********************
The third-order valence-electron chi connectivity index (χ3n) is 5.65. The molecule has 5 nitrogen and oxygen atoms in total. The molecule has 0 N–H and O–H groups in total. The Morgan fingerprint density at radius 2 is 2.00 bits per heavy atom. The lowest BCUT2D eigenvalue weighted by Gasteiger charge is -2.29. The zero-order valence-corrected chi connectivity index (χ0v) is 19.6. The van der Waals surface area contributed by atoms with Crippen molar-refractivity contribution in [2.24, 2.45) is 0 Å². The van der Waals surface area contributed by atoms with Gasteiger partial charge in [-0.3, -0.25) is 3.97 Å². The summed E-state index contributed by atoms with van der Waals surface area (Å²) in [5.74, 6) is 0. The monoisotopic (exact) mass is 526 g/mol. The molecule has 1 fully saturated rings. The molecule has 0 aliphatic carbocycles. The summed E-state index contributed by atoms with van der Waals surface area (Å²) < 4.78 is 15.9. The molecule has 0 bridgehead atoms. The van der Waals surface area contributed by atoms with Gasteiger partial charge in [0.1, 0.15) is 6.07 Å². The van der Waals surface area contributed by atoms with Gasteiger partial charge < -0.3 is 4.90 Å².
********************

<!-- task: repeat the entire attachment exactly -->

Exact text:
The third-order valence-electron chi connectivity index (χ3n) is 5.65. The molecule has 5 nitrogen and oxygen atoms in total. The molecule has 0 N–H and O–H groups in total. The Morgan fingerprint density at radius 2 is 2.00 bits per heavy atom. The lowest BCUT2D eigenvalue weighted by Gasteiger charge is -2.29. The zero-order valence-corrected chi connectivity index (χ0v) is 19.6. The van der Waals surface area contributed by atoms with Crippen molar-refractivity contribution in [2.24, 2.45) is 0 Å². The van der Waals surface area contributed by atoms with Gasteiger partial charge in [-0.3, -0.25) is 3.97 Å². The summed E-state index contributed by atoms with van der Waals surface area (Å²) in [5.74, 6) is 0. The monoisotopic (exact) mass is 526 g/mol. The molecule has 1 fully saturated rings. The molecule has 0 aliphatic carbocycles. The summed E-state index contributed by atoms with van der Waals surface area (Å²) < 4.78 is 15.9. The molecule has 0 bridgehead atoms. The van der Waals surface area contributed by atoms with Gasteiger partial charge in [0.1, 0.15) is 6.07 Å². The van der Waals surface area contributed by atoms with Gasteiger partial charge < -0.3 is 4.90 Å².